Book Review: Young American
The last time we touched base with Czech-born photographer Marie Tomanova was in June of 2018, at the opening reception of her first-ever solo show, aptly on exhibition at the Czech Center in New York’s Upper East Side. There, she introduced us to the raw, alternative beauty that is today’s American youth culture. Her show was a success, garnering much attention from many publications, but none was more impactful than that of Tomanova’s own hero, Ryan McGinley. After years of turning to the prolific young photographer’s work, she finally worked up the courage to invite him to her own show–and he accepted.
In an interview with i-D Mag, Tomanova beamingly recounts McGinley biking up from Chinatown to visit the ‘Young American’ show. The two sat together for hours watching over 300 of her portraits cycle through a giant projection in the gallery. Tomanova confided in McGinley the degree to which he impacted her own artistic expression. That is when McGinley brought up the idea of transcribing ‘Young American’ into a book.
All burgeoning young artists seek role models. Writers voraciously loom over the libraries, painters haunt the galleries, and contemporary photographers rake Instagram for inspiration. This process is a sort of proto-creativity, a necessary time for the artist to discern and shape their tastes to establish their artistic foundations. The depth of a body of work is explored in the throws of the creative process, a truth vulnerably acknowledged in Tomanova’s imagery.
Canadian Psychologist Merlin Donald described what he called ‘mimetic culture’ as a function of humans imitating and rehearsing in order to evolve as individuals in tandem with society. Raised on a small farm in the Czech Republic and immigrating to the states in her late twenties, Tomanova established herself as an artist in the white noise of New York’s millennial sprawl. Her photographic subjects exist, only at that moment, in apartment corridors, rooftops, and bathrooms. They ask the viewer, above all, to recognize their likeness.
Tomanova’s commitment to connect us with the pinnacle of expressive culture through photographic mimesis is not a creative sacrifice, but rather, a strikingly sincere synopsis of our social evolution. Even her own adaptation of ‘Young American’ from the gallery into print has expanded, not only her creativity, but also the process by which her subjects exist and inspire; a most familiar cycle.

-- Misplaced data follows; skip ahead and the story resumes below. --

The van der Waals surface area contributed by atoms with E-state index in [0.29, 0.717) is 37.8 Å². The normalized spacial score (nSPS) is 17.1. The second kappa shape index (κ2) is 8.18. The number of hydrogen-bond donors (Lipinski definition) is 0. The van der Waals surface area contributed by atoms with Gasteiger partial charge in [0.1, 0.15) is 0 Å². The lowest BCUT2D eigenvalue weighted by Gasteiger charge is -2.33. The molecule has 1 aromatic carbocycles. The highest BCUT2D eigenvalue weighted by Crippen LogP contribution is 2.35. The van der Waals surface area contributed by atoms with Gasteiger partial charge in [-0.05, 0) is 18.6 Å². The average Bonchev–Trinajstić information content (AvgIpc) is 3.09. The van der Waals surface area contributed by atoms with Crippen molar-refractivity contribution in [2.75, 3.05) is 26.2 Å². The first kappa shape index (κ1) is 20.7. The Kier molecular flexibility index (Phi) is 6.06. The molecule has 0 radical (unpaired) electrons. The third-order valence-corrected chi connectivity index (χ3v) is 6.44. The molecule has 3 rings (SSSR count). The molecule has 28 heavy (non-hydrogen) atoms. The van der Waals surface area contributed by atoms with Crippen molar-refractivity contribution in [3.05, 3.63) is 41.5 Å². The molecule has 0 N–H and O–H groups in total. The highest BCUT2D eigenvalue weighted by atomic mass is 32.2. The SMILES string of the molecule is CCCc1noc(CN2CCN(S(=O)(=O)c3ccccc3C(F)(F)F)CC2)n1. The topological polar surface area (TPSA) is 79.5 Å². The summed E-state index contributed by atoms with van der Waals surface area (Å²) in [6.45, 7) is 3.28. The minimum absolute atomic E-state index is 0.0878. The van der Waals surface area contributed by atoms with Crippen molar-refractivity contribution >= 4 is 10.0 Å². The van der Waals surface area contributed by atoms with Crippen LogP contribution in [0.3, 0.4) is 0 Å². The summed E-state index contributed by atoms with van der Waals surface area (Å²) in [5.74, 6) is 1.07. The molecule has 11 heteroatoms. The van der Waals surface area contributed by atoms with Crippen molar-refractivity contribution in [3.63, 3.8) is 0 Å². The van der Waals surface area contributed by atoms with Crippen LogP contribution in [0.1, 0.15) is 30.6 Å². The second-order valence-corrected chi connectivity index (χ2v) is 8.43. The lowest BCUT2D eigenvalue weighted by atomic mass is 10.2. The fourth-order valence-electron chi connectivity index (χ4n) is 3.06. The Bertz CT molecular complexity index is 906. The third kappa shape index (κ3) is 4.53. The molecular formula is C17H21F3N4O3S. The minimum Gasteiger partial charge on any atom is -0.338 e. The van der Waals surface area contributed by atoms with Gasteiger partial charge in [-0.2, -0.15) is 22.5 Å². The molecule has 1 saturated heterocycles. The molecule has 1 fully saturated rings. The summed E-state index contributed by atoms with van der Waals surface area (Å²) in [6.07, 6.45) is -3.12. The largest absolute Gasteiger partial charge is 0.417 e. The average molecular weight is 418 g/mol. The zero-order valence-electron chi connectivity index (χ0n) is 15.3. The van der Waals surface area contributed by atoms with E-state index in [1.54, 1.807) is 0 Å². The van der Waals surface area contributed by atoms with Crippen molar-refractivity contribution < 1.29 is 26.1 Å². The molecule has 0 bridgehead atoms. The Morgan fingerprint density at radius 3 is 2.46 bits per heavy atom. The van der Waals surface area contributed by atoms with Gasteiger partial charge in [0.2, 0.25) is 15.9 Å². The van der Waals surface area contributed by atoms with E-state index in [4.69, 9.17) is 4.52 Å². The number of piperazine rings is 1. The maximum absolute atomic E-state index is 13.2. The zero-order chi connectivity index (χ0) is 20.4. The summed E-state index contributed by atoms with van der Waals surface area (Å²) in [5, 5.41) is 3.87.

The official launch for Young American was held at Dashwood Books, an independent shop and publishing house in Manhattan dedicated exclusively to photography. The cozy storefront has hosted similar launches and signings for other established artists including Philip-Lorca diCorcia and Miyako Ishiuchi The launch was from 6 PM - 8 PM on a Wednesday evening, where every copy of Young American sold out in the first hour. Tomanova sat behind a small folding table in the back of the shop where a woman held a DSLR camera and filmed her greet and embrace the swarm of affected fans.
When one can (and should) procure a copy of Young American, the first thing to note is the very fitting introduction by Ryan McGinley. He gives a reverent and unembellished description of Tomanova and her work, ending by saying that he wishes all of America’s youth looked like Marie’s photos, “diverse and inclusive.”
What Marie Tomanova’s work really does is provide us with an education, or as American scholar Arnold Weinstein describes a “vicarious immersion into others’ lives, endowing us with new eyes and ears.” While past generations may have been groomed from orations and literature, it is irrefutable that this generation is immersed in and bred out of visual imagery. The way Tomanova invites us to see opens up a world far beyond the bounds of our own personal and immediate experiences. A transcender of her medium, Marie Tomanova is a true cultural savant.
‘Young American’ published by Paradigm Publishing is available for purchase here.